By Julie Christensen
The name cedar is used to refer to several species of upright evergreen trees. These trees have a similar form and use, but their growing conditions vary and they do not belong to the same family. All of the cedars grow to be fairly large, long-lived trees. They are most often used as screens or hedges in large landscapes. When choosing a cedar, select a species adapted to your area and growing conditions. Pay special attention to the mature size of the tree, since many aren’t appropriate for home landscapes.
In addition to their use in the landscape, cedars have long been valued for their wood. Aromatic cedar wood is naturally decay- and insect-resistant, making it an ideal choice for decking, outdoor gardening projects and for lining closets. Cedars were used historically by Native Americans to make canoes, baskets and weapons. There are hundreds of cultivars of cedars available. Below we highlight a few from each family.
Species and Growing Conditions
California incense cedar (Calocedrus decurrens) is found in USDA plant hardiness zones 5 through 8, although it grows best in zones 6 and 7. This tree has dark green, dense, attractive needles and an upright, narrow form. Native trees can grow to over 200 feet, although most cultivated trees remain around 60 to 80 feet tall and 8 to 12 feet wide. The trees can live from 500 to 1,000 years. California incense cedar grows best in full sun to partial shade. It tolerates some drought and heat, as well as alkaline, sandy or clay soils. It needs some moisture, but doesn’t tolerate wet feet. It doesn’t need a lot of pruning, although you can prune it to maintain a formal shape.
Eastern red cedar is among the most adaptable cedar trees, growing in USDA plant hardiness zones 2 through 9. Eastern red cedar is native to the eastern United States, where it grows everywhere from dry, rocky bluffs to marshy swamps. This coniferous tree grows 35 to 60 feet tall and 8 to 25 feet wide with a conical shape. It prefers moist soil, but is more drought-tolerant than most eastern cedar trees. Eastern red cedar has dark green to bluish evergreen leaves with a scale-like appearance. Plant it in full sun in almost any type of soil. Eastern red cedar tolerates clay, sand, compacted soil and urban pollution. It is also deer resistant and can grow near black walnut trees.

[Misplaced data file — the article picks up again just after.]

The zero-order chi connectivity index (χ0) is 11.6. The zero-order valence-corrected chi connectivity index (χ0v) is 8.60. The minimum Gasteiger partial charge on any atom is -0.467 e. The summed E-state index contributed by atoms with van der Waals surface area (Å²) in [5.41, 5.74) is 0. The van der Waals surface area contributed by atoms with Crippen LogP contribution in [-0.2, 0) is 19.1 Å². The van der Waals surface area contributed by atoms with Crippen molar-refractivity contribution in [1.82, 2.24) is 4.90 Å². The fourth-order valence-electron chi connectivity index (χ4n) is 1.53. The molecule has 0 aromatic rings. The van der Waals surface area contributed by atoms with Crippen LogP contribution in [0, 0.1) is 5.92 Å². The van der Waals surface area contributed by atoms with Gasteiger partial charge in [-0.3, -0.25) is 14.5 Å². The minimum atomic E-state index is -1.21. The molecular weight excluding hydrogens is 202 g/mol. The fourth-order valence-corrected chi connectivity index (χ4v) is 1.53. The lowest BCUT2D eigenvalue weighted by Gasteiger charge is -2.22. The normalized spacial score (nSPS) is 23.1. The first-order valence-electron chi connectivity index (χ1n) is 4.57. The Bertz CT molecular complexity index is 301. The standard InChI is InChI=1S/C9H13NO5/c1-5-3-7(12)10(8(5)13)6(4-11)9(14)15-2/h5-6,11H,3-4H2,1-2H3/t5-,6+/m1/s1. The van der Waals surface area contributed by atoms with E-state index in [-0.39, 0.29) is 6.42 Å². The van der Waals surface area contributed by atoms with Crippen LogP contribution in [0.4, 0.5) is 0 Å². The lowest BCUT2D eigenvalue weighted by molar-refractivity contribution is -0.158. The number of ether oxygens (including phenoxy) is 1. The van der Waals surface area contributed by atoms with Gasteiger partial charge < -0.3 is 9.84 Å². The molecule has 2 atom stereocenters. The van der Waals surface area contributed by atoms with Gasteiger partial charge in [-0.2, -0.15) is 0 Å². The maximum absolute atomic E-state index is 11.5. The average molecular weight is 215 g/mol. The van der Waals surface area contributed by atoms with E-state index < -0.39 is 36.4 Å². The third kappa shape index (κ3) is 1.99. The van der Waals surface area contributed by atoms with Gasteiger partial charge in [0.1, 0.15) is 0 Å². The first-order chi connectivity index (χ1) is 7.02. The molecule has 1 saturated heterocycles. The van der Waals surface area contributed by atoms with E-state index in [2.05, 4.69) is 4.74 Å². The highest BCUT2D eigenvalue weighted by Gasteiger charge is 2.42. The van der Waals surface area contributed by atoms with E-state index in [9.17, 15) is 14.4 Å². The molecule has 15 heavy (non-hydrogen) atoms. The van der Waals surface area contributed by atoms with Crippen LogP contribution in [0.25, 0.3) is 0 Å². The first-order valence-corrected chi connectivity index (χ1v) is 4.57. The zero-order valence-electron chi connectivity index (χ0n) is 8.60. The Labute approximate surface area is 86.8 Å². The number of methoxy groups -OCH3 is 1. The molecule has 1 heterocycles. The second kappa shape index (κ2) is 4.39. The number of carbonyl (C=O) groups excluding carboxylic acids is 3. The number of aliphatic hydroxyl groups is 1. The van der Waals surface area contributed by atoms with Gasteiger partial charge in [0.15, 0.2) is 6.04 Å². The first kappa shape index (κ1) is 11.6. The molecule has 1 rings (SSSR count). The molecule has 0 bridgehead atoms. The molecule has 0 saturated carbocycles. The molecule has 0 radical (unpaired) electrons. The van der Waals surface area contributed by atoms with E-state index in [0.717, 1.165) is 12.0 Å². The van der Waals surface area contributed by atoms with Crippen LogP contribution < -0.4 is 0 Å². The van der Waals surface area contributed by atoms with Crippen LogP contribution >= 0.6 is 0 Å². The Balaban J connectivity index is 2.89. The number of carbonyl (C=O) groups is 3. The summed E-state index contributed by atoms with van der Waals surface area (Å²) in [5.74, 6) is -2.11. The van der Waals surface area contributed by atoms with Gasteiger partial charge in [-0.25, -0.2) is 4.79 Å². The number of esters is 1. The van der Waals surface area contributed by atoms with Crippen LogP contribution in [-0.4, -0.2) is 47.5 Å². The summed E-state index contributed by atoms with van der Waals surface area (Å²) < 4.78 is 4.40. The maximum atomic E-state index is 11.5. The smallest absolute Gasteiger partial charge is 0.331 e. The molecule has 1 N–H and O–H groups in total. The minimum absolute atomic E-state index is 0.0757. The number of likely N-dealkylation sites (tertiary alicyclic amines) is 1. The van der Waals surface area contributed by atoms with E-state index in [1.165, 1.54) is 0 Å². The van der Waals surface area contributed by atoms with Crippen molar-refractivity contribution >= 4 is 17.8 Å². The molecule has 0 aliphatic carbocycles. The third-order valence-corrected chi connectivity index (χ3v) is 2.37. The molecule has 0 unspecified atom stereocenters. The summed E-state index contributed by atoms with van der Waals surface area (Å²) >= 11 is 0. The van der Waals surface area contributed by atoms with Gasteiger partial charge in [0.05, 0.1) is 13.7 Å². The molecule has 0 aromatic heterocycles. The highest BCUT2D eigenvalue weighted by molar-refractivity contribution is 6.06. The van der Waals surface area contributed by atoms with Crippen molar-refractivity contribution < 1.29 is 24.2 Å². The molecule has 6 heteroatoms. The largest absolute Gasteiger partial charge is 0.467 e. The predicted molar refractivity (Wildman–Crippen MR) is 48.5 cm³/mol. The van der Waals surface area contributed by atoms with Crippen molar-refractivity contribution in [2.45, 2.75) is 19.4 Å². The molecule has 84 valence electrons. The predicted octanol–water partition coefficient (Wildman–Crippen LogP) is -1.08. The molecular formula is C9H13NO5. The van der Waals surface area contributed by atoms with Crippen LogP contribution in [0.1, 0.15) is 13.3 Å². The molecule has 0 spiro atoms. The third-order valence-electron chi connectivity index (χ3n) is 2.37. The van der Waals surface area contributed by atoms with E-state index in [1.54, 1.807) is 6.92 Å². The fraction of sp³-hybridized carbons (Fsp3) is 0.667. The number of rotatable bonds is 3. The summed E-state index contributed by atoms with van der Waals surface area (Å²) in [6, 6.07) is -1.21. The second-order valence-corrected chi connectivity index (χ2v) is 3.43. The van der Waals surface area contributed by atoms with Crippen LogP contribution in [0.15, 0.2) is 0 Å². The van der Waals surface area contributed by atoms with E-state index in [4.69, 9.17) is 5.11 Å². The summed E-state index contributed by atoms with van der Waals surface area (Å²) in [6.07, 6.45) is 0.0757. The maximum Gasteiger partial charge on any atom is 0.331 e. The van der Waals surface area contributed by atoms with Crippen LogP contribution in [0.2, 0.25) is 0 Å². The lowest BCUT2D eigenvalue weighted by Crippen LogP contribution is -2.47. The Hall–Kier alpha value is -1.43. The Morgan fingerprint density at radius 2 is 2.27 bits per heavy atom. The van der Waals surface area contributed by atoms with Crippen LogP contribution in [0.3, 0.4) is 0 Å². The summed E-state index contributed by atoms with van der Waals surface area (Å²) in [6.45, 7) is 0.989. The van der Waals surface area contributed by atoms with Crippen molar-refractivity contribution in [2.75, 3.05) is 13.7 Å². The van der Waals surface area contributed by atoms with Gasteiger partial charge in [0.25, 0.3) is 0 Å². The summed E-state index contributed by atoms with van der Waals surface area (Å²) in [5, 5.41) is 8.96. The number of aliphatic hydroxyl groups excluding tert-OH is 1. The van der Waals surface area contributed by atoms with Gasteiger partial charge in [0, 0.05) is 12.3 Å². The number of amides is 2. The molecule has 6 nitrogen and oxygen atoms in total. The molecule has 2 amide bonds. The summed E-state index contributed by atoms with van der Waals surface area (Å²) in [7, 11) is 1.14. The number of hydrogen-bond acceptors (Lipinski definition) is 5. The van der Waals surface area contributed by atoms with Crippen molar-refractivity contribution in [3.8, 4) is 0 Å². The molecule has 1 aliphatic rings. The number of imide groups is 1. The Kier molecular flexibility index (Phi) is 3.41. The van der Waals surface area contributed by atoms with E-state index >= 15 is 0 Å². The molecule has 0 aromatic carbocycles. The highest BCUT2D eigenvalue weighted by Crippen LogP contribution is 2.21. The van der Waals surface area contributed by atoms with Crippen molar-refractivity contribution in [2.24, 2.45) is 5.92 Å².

Western red cedar (Thuja plicata) is an arborvitae found natively in the western United States. Western red cedar is a slow-growing, long-lived tree that can reach heights of 200 feet by 20 feet wide. Western red cedar grows best in deep, moist soils. It has scale-like leaves, rather than needles. Plant it on a level area rather than a slope, where it is sometimes prone to blow-over. Plant in partial shade.
Most cedars don’t require a lot of care once they become established. Water them frequently during the first year and during dry conditions thereafter. Prune the trees annually to remove dead branches or branches that are rubbing against each other. Don’t remove the lower branches from the trees. Cedars look best if allowed to take their natural form.
Cedar Tree Diseases
The most common problem encountered with cedars is cedar apple rust, a cyclical disease that afflicts cedars and apple trees, or relatives of apples such as quince and hawthorne. Cedar trees produce galls over the winter. During warm spring rains, these galls swell, releasing orange, gelatinous spore horns. The spores migrate via air to apple trees, where they cause bright yellow spots on the leaves. Damage to the cedar trees is unlikely, but the disease can reduce apple harvests or even defoliate apple trees. Avoid planting eastern red cedars near apple trees and treat vulnerable apple trees with fungicide applications in the spring.
Some species turn brown during the winter. Plant trees that are hardy in your zone and keep them well-watered. Plant in a location protected from fierce winter winds.
For more information on cedars, visit the following links:
Learn about planting a cedar hedge on YouTube.
Julie Christensen learned about gardening on her grandfather’s farm and mother’s vegetable garden in southern Idaho. Today, she lives and gardens on the high plains of Colorado. When she’s not digging in the dirt, Julie writes about food, education, parenting and gardening.